- Bottlenose dolphins use taste of urine to recognize their friends at distance.
- They don’t have olfactory bulbs, corresponding nerve is underdeveloped.
- Urinary proteins and lipids likely responsible for unique chemical signatures.
Think about people you know, and how you could tell they were around even if you couldn’t see them: their voice, perhaps, or even a favored deodorant.
For bottlenose dolphins, it’s the taste of urine and signature whistles that allow them to recognize their friends at a distance, according to a study published Wednesday in Science Advances.
“The use of taste is highly beneficial in the open ocean because urine plumes will persist for a while after an animal has left,” wrote the team, led by Jason Bruck at the University of St Andrews.
“By recognizing who caused a plume, dolphins would be alerted to the recent presence of that individual even if it had not signaled its presence vocally.”
The question of whether animals can attach “labels” to their friends in their minds has been difficult to answer. Prior research has focused on lab-based experiments, leaving it unclear whether animals use labeling when communicating naturally.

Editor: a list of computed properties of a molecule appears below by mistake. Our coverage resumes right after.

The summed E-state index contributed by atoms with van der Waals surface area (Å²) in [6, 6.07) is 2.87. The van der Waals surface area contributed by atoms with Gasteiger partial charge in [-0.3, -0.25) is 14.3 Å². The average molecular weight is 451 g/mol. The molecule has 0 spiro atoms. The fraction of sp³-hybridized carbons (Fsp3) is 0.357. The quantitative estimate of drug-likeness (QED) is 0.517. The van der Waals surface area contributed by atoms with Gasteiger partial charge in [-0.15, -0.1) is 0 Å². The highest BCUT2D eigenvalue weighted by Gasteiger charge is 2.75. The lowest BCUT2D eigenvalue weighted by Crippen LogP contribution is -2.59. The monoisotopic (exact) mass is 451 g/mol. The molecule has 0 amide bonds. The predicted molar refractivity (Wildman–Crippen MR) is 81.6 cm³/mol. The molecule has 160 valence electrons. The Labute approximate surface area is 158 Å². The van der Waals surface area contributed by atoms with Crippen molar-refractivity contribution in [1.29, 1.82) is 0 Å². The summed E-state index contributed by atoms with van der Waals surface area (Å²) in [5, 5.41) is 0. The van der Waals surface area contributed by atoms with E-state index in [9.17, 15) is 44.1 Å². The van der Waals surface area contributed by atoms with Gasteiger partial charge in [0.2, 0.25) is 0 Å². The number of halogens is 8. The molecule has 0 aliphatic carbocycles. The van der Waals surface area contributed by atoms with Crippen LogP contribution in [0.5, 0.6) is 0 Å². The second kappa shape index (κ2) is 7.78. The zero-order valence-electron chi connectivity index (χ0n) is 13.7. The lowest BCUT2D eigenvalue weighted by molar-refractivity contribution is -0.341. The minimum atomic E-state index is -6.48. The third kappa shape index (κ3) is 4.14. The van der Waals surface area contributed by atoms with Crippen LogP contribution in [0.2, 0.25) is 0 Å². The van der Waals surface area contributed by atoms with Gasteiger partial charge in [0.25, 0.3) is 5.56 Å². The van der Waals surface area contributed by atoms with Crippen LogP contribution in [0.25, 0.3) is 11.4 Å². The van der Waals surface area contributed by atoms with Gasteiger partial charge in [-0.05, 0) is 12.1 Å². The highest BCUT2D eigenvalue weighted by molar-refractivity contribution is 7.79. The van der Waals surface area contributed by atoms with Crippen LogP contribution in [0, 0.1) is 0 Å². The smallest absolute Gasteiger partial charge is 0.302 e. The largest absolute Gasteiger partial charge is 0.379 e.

Bottlenose dolphins, which use “signature whistles” to selectively address specific individuals, and can remember these for over 20 years, were thus an interesting test case to study.
To investigate, the team presented eight dolphins with urine samples from familiar and unfamiliar individuals, finding they spent around three times as long sampling urine from those they knew.
Genital inspection, in which a dolphin uses its jaw to touch the genitals of another individual, is common in their social interactions, providing a good opportunity to learn the taste of others’ urine.
For the purposes of this study, the dolphins were trained to provide urine samples on demand in exchange for food.
Dolphins do not have olfactory bulbs, and the corresponding nerve is underdeveloped, leaving the team certain it was taste and not smell at play.
Next, the team paired urine samples with recordings of signature whistles played via underwater speakers, corresponding to either the same dolphin that provided the urine sample or a mismatched sample.
Dolphins remained close to the speaker longer when the vocalizations matched the urine samples, indicating that the two lines of evidence together evoked more interest.
The team suggested that major urinary proteins, as well as lipids, were likely responsible for individual chemical signatures.
“Given the recognition skills revealed in our study, we think that it is likely that dolphins can also extract other information from urine, such as reproductive state, or use pheromones to influence each other’s behavior,” they said.